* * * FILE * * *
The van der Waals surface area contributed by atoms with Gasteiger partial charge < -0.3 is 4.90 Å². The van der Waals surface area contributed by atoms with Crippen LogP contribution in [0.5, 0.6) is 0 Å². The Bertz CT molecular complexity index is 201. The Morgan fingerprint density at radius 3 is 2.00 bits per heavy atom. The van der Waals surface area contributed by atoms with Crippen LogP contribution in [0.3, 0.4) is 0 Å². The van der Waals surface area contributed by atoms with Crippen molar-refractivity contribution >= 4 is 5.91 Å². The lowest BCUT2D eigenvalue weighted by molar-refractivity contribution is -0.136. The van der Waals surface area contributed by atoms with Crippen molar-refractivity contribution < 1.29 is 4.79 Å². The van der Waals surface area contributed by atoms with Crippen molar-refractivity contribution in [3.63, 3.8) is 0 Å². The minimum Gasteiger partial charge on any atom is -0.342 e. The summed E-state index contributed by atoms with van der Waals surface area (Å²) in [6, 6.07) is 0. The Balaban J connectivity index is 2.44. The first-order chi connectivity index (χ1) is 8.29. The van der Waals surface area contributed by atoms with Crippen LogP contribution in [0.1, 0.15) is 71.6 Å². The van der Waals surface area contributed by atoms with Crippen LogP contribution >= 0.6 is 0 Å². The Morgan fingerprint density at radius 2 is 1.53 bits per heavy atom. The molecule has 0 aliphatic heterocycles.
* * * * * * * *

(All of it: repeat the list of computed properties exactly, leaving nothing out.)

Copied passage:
The van der Waals surface area contributed by atoms with Gasteiger partial charge < -0.3 is 4.90 Å². The van der Waals surface area contributed by atoms with Crippen LogP contribution in [0.5, 0.6) is 0 Å². The Bertz CT molecular complexity index is 201. The Morgan fingerprint density at radius 3 is 2.00 bits per heavy atom. The van der Waals surface area contributed by atoms with Crippen LogP contribution in [0.3, 0.4) is 0 Å². The van der Waals surface area contributed by atoms with Crippen molar-refractivity contribution >= 4 is 5.91 Å². The lowest BCUT2D eigenvalue weighted by molar-refractivity contribution is -0.136. The van der Waals surface area contributed by atoms with Crippen molar-refractivity contribution < 1.29 is 4.79 Å². The van der Waals surface area contributed by atoms with Crippen molar-refractivity contribution in [3.63, 3.8) is 0 Å². The minimum Gasteiger partial charge on any atom is -0.342 e. The summed E-state index contributed by atoms with van der Waals surface area (Å²) in [6, 6.07) is 0. The Balaban J connectivity index is 2.44. The first-order chi connectivity index (χ1) is 8.29. The van der Waals surface area contributed by atoms with Crippen LogP contribution in [0.1, 0.15) is 71.6 Å². The van der Waals surface area contributed by atoms with Crippen LogP contribution >= 0.6 is 0 Å². The Morgan fingerprint density at radius 2 is 1.53 bits per heavy atom. The molecule has 0 aliphatic heterocycles.